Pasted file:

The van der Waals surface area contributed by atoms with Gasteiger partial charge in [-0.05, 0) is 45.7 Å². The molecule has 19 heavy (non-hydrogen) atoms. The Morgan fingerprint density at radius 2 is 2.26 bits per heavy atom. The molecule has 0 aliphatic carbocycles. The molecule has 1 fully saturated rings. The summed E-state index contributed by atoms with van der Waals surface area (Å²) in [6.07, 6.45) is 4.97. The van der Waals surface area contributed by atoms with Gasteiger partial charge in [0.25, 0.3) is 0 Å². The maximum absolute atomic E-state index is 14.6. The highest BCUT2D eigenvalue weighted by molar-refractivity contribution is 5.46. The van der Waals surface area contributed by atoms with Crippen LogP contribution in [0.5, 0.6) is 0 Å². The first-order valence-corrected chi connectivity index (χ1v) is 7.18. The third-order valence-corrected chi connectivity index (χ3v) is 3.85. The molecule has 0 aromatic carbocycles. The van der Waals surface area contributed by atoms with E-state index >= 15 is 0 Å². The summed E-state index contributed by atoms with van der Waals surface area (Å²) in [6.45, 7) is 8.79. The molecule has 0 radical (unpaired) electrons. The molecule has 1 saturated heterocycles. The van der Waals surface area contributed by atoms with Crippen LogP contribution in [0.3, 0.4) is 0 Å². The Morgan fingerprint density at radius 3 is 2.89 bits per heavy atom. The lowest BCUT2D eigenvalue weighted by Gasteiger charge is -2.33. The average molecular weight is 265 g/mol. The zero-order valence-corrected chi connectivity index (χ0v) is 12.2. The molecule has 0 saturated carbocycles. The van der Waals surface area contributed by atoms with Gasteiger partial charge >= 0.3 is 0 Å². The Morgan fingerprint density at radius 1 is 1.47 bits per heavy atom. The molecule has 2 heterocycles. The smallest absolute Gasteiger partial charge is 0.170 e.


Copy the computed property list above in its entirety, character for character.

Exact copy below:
The van der Waals surface area contributed by atoms with Gasteiger partial charge in [-0.05, 0) is 45.7 Å². The molecule has 19 heavy (non-hydrogen) atoms. The Morgan fingerprint density at radius 2 is 2.26 bits per heavy atom. The molecule has 0 aliphatic carbocycles. The molecule has 1 fully saturated rings. The summed E-state index contributed by atoms with van der Waals surface area (Å²) in [6.07, 6.45) is 4.97. The van der Waals surface area contributed by atoms with Gasteiger partial charge in [0.25, 0.3) is 0 Å². The maximum absolute atomic E-state index is 14.6. The highest BCUT2D eigenvalue weighted by molar-refractivity contribution is 5.46. The van der Waals surface area contributed by atoms with Crippen LogP contribution in [0.5, 0.6) is 0 Å². The first-order valence-corrected chi connectivity index (χ1v) is 7.18. The third-order valence-corrected chi connectivity index (χ3v) is 3.85. The molecule has 0 aromatic carbocycles. The van der Waals surface area contributed by atoms with E-state index >= 15 is 0 Å². The summed E-state index contributed by atoms with van der Waals surface area (Å²) in [6.45, 7) is 8.79. The molecule has 0 radical (unpaired) electrons. The molecule has 1 saturated heterocycles. The van der Waals surface area contributed by atoms with Crippen LogP contribution in [0.3, 0.4) is 0 Å². The Morgan fingerprint density at radius 3 is 2.89 bits per heavy atom. The lowest BCUT2D eigenvalue weighted by Gasteiger charge is -2.33. The average molecular weight is 265 g/mol. The zero-order valence-corrected chi connectivity index (χ0v) is 12.2. The molecule has 0 saturated carbocycles. The van der Waals surface area contributed by atoms with Gasteiger partial charge >= 0.3 is 0 Å². The Morgan fingerprint density at radius 1 is 1.47 bits per heavy atom. The molecule has 2 heterocycles. The smallest absolute Gasteiger partial charge is 0.170 e.